Milk is a highly nutritious food containing carbohydrates (lactose, or milk sugar), proteins (casein, or curd), and lipids (butterfat). This high level of nutrition makes milk an excellent medium for the growth of bacteria. Pasteurizing milk does not sterilize it (sterilizing kills all bacteria) but merely destroys pathogenic bacteria, leaving many bacteria that can multiply and these bacteria will begin to grow and bring about milk spoilage. Biologists have discovered that as milk ages, changing conditions in the milk bring about a predictable, orderly succession of microorganism communities.
In this laboratory exercise, you will observe successional patterns in several types of milk. You will record changes in the environmental conditions of the types of milk as they age. These changes are a result of changes in the bacterial communities. Here are some of the major bacteria found at various stages.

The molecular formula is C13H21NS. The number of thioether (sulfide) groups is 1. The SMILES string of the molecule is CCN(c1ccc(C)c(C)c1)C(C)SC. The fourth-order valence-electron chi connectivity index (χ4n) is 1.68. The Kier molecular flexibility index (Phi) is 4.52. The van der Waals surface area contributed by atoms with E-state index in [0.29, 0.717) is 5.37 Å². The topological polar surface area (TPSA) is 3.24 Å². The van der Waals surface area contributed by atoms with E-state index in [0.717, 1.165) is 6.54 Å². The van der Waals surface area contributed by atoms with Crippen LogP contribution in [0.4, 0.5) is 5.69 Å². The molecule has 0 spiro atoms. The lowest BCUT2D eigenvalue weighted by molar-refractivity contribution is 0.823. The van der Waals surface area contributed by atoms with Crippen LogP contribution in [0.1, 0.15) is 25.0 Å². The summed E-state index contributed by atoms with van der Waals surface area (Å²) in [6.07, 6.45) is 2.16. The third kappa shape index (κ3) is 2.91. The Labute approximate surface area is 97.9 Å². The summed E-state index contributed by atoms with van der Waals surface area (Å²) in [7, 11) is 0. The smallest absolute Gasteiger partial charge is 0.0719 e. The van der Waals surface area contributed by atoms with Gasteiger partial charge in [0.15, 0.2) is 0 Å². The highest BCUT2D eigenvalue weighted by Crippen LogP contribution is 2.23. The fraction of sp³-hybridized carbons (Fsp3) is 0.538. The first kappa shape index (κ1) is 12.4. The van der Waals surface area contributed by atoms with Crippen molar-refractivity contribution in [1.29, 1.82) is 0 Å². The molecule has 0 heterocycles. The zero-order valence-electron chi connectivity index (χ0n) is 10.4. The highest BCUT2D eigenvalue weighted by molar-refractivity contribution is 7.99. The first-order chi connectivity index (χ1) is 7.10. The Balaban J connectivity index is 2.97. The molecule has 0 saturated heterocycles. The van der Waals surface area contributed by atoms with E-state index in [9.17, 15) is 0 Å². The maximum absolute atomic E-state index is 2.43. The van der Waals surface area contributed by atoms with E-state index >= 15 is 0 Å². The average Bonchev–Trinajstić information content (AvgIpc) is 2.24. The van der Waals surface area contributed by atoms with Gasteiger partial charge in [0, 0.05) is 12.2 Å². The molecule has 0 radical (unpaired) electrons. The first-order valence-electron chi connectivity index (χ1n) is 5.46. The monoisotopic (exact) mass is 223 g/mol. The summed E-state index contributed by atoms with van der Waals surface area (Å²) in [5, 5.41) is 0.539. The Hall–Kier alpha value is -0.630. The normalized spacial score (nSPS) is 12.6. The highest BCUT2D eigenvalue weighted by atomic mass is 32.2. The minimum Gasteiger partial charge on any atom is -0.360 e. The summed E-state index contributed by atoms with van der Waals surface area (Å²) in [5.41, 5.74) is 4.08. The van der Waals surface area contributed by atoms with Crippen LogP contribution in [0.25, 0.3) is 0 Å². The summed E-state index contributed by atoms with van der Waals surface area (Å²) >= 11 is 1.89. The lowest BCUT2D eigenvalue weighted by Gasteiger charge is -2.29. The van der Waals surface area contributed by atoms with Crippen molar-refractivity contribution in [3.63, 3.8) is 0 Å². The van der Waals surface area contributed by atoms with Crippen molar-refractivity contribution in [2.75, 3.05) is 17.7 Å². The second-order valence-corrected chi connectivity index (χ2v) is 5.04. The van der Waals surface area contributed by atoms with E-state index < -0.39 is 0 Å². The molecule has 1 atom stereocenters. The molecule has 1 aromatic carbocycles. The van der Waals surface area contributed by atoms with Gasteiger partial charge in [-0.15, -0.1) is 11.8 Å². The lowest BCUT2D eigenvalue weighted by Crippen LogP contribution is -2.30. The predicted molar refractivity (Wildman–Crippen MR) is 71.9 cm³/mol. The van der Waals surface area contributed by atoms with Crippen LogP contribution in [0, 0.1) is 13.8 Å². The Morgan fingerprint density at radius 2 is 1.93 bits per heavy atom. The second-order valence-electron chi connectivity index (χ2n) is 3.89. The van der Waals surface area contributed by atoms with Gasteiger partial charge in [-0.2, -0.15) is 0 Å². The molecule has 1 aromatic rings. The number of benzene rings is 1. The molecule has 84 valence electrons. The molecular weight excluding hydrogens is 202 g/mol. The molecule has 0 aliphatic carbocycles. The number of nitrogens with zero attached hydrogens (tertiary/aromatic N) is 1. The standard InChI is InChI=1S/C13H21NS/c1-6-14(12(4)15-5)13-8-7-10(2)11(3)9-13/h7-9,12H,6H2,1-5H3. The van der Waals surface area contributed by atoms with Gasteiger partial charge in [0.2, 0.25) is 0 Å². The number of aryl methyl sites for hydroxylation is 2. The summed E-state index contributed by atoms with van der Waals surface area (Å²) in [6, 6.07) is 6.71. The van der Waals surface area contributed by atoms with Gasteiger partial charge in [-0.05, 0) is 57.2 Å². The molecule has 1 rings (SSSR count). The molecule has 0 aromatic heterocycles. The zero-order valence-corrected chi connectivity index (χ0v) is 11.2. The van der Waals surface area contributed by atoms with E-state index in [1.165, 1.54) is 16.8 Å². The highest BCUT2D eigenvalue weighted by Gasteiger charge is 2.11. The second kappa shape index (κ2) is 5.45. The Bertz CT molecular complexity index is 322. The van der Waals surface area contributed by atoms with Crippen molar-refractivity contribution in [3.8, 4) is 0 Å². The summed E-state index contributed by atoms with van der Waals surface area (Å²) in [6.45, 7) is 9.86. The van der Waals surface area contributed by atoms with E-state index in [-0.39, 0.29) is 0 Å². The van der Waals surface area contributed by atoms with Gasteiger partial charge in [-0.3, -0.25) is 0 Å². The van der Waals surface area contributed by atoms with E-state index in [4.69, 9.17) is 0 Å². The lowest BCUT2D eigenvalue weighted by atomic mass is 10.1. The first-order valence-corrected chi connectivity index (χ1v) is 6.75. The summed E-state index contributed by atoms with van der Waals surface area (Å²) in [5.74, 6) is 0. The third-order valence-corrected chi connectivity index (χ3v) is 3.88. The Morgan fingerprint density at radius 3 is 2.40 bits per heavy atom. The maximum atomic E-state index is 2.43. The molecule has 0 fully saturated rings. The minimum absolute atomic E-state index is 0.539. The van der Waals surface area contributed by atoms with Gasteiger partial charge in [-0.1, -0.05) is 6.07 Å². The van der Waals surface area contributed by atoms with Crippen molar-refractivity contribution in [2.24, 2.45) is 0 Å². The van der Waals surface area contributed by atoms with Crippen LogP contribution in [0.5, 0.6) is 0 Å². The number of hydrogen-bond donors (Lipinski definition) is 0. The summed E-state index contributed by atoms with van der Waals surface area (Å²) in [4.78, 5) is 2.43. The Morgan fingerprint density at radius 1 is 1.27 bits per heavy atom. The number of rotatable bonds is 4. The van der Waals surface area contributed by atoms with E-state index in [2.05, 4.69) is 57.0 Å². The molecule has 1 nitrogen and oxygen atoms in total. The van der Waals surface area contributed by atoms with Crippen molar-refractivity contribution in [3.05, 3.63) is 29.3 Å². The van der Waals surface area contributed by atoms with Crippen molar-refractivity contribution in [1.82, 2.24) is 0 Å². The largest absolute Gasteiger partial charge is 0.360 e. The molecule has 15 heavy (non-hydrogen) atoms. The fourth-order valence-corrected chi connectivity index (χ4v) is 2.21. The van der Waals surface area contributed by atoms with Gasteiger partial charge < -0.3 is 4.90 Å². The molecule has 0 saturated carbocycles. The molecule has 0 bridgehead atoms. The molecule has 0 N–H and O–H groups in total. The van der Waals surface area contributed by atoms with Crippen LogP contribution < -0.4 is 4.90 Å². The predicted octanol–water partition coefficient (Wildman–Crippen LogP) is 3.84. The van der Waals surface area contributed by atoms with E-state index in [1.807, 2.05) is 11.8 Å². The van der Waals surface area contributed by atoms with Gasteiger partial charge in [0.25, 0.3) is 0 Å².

Stages of Milk Succession
- Psuedomonas and Achromobacter (gram-negative rods) digest butterfat and give milk a putrid smell
- Lactobacillus (gram-positive rod) and Streptococcus (gram-positive coccus) ferment lactose to lactic acid and acetic acid.
- Acidity sours milk and converts casein to curd.
- Yeast (fungi) thrive in acidic conditions and metabolize the acids into non-acidic compounds.
- Bacillus metabolize proteins into ammonia products and raise the milk’s pH. Spoiled milk odor is very noticeable at this stage.
- What are some advantages to using bacteria as opposed to plants in this experiment?
- What factors might speed or delay a successional process? Apply your example to succession in milk.